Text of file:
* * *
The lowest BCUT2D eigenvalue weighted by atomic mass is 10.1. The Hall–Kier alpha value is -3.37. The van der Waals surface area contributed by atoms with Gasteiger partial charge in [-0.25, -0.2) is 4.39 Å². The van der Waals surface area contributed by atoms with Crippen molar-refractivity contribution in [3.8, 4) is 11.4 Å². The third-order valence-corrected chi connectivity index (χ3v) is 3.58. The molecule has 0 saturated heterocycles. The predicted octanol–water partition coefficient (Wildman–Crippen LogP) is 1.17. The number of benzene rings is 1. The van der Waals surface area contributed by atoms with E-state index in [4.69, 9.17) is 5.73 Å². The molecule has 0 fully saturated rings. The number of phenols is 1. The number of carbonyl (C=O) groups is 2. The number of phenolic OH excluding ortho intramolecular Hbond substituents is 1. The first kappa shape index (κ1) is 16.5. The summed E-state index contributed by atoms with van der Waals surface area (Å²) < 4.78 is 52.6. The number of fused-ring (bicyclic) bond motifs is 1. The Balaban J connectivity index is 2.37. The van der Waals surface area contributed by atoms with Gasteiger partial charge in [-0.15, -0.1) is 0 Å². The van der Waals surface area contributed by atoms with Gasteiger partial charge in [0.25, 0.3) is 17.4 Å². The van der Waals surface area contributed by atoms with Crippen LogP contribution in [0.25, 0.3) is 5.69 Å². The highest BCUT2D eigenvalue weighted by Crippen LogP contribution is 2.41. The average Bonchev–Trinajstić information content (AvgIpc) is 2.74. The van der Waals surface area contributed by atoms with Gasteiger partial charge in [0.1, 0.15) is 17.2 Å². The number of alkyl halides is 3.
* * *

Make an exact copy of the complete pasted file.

The lowest BCUT2D eigenvalue weighted by atomic mass is 10.1. The Hall–Kier alpha value is -3.37. The van der Waals surface area contributed by atoms with Gasteiger partial charge in [-0.25, -0.2) is 4.39 Å². The van der Waals surface area contributed by atoms with Crippen molar-refractivity contribution in [3.8, 4) is 11.4 Å². The third-order valence-corrected chi connectivity index (χ3v) is 3.58. The molecule has 0 saturated heterocycles. The predicted octanol–water partition coefficient (Wildman–Crippen LogP) is 1.17. The number of benzene rings is 1. The van der Waals surface area contributed by atoms with E-state index in [4.69, 9.17) is 5.73 Å². The molecule has 0 fully saturated rings. The number of phenols is 1. The number of carbonyl (C=O) groups is 2. The number of phenolic OH excluding ortho intramolecular Hbond substituents is 1. The first kappa shape index (κ1) is 16.5. The summed E-state index contributed by atoms with van der Waals surface area (Å²) < 4.78 is 52.6. The number of fused-ring (bicyclic) bond motifs is 1. The Balaban J connectivity index is 2.37. The van der Waals surface area contributed by atoms with Gasteiger partial charge in [-0.15, -0.1) is 0 Å². The van der Waals surface area contributed by atoms with Gasteiger partial charge in [0.25, 0.3) is 17.4 Å². The van der Waals surface area contributed by atoms with Crippen LogP contribution in [0.25, 0.3) is 5.69 Å². The highest BCUT2D eigenvalue weighted by Crippen LogP contribution is 2.41. The average Bonchev–Trinajstić information content (AvgIpc) is 2.74. The van der Waals surface area contributed by atoms with Gasteiger partial charge in [0.1, 0.15) is 17.2 Å². The number of alkyl halides is 3.